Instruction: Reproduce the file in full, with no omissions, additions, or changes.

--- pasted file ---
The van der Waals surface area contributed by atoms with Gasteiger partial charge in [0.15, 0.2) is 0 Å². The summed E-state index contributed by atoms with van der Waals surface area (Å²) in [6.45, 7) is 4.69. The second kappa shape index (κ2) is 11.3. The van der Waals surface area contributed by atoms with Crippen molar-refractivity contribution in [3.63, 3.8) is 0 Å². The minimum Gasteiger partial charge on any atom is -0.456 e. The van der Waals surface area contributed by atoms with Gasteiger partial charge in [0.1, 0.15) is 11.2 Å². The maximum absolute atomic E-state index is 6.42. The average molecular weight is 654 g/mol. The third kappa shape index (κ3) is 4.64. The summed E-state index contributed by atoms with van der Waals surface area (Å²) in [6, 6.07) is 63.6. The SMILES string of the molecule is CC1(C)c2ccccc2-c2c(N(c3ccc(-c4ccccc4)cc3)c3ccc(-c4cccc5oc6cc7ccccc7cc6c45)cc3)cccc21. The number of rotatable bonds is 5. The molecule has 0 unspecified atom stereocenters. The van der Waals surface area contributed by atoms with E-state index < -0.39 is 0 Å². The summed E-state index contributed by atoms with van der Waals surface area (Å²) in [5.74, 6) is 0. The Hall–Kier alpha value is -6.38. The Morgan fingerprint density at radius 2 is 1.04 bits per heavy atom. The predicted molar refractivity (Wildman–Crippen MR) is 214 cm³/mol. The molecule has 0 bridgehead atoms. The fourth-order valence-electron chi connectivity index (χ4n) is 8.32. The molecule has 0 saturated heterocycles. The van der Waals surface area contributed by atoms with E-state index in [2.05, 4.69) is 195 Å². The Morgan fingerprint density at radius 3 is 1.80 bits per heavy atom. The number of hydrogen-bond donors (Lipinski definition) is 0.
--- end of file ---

The van der Waals surface area contributed by atoms with Gasteiger partial charge in [0.15, 0.2) is 0 Å². The summed E-state index contributed by atoms with van der Waals surface area (Å²) in [6.45, 7) is 4.69. The second kappa shape index (κ2) is 11.3. The van der Waals surface area contributed by atoms with Crippen molar-refractivity contribution in [3.63, 3.8) is 0 Å². The minimum Gasteiger partial charge on any atom is -0.456 e. The van der Waals surface area contributed by atoms with Gasteiger partial charge in [0.1, 0.15) is 11.2 Å². The maximum absolute atomic E-state index is 6.42. The average molecular weight is 654 g/mol. The third kappa shape index (κ3) is 4.64. The summed E-state index contributed by atoms with van der Waals surface area (Å²) in [6, 6.07) is 63.6. The SMILES string of the molecule is CC1(C)c2ccccc2-c2c(N(c3ccc(-c4ccccc4)cc3)c3ccc(-c4cccc5oc6cc7ccccc7cc6c45)cc3)cccc21. The number of rotatable bonds is 5. The molecule has 0 unspecified atom stereocenters. The van der Waals surface area contributed by atoms with E-state index < -0.39 is 0 Å². The summed E-state index contributed by atoms with van der Waals surface area (Å²) in [5.74, 6) is 0. The Hall–Kier alpha value is -6.38. The Morgan fingerprint density at radius 2 is 1.04 bits per heavy atom. The predicted molar refractivity (Wildman–Crippen MR) is 214 cm³/mol. The molecule has 0 bridgehead atoms. The fourth-order valence-electron chi connectivity index (χ4n) is 8.32. The molecule has 0 saturated heterocycles. The van der Waals surface area contributed by atoms with E-state index in [2.05, 4.69) is 195 Å². The Morgan fingerprint density at radius 3 is 1.80 bits per heavy atom. The number of hydrogen-bond donors (Lipinski definition) is 0.